Paper: Skipping the Replication Crisis in Visualization
Visualization doesn't have the replication issues that some other fields are struggling with right now, but is that because our science is so strong or because nobody actually bothers with replications? And what can we do to get ahead of potential problems before we run into a full-on crisis? In a paper to be presented at BELIV, Steve Haroz and I list potential pitfalls and present possible solutions.
Replication is a part of the scientific process, and in some of the more established sciences like physics, it's a given that any single finding needs to be repeated by others before it is accepted. Over the last few years, researchers in fields like psychology have found that they were unable to produce similar results when repeating experiments, leading to what is called the replication crisis: if many studies only produced an effect once, how much of what we think is true is just due to chance or mistakes (to say nothing of data manipulation or fraud)?
Visualization isn't all that different from psychology. There are very few replications (and the few that are done are very difficult to get published), and the way we like to work with data easily leads to cherry-picking and other problematic practices. Are we on the verge of a replication crisis – or would we be if anybody bothered to replicate experiments in visualization?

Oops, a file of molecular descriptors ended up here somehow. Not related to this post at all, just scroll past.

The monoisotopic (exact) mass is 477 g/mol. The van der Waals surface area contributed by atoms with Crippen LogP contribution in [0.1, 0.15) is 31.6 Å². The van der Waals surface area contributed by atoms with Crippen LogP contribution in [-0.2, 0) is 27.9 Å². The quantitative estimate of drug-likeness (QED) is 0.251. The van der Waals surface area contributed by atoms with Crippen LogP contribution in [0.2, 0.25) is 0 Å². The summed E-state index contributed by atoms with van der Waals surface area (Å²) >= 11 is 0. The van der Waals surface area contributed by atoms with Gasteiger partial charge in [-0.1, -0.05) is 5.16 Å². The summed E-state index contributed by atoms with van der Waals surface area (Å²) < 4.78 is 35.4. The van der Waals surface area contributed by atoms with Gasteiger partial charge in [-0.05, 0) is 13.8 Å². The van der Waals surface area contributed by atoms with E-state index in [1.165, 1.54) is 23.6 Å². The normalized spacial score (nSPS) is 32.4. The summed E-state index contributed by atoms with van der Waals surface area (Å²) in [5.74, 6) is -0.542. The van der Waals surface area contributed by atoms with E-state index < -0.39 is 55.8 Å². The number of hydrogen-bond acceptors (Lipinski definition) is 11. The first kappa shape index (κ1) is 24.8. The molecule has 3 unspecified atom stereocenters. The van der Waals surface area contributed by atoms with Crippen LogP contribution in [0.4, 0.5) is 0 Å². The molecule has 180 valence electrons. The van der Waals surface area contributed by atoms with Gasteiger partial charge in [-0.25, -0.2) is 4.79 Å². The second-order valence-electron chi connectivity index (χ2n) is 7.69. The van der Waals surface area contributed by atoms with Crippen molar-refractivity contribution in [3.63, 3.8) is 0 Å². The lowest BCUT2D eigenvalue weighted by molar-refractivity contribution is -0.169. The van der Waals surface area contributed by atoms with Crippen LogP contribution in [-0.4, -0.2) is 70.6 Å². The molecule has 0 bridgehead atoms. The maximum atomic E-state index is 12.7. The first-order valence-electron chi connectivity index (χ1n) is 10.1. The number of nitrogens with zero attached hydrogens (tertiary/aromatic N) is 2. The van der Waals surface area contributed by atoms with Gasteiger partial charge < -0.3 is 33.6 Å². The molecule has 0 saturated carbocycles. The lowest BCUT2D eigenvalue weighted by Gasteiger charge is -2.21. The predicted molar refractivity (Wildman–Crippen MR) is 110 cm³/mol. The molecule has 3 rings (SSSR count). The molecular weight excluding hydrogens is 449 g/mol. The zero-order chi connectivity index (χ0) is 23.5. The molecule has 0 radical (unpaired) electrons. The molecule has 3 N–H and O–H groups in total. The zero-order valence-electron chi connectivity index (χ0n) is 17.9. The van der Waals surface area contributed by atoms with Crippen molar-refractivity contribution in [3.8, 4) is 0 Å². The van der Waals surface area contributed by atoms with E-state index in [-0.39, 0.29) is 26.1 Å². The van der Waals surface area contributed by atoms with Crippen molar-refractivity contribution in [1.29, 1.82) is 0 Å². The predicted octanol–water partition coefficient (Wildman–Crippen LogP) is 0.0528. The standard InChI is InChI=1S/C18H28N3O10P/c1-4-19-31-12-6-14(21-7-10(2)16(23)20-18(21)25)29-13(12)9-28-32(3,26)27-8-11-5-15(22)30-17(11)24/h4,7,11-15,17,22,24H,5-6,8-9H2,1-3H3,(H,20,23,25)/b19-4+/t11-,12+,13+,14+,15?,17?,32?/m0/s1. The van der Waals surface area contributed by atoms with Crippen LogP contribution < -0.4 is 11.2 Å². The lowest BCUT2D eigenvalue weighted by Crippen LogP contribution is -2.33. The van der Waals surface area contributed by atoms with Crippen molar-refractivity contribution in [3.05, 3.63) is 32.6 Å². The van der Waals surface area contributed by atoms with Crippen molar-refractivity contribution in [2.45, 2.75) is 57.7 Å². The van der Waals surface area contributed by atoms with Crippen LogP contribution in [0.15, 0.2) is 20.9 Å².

Steve Haroz and I look at six different sources of problems, from bad study design to misinterpreted results, describe why and how they happen, and what can be done about them. We also discuss a number of ways replications can work, from direct replication (same experiment) to conceptual replications (same phenomenon, but different experiment) and registered reports (which get reviewed before the experiment is run to minimize p-hacking).
One reason why replications are hard to publish in our literature is that they are not considered novel. We therefore also propose a few ways of working replications into papers to make them more palatable for reviewers, though we also argue for a more scientific publication landscape in visualization.
The paper will be presented at BELIV, which is part of IEEE VIS, on Sunday, October 21. We're in the first paper session after the keynote, and Steve also has a related paper in the session after that one. Even if you're not coming to VIS, you can click the link below to read the paper.
Robert Kosara, Steve Haroz, Skipping the Replication Crisis in Visualization: Threats to Study Validity and How to Address Them, BELIV 2018.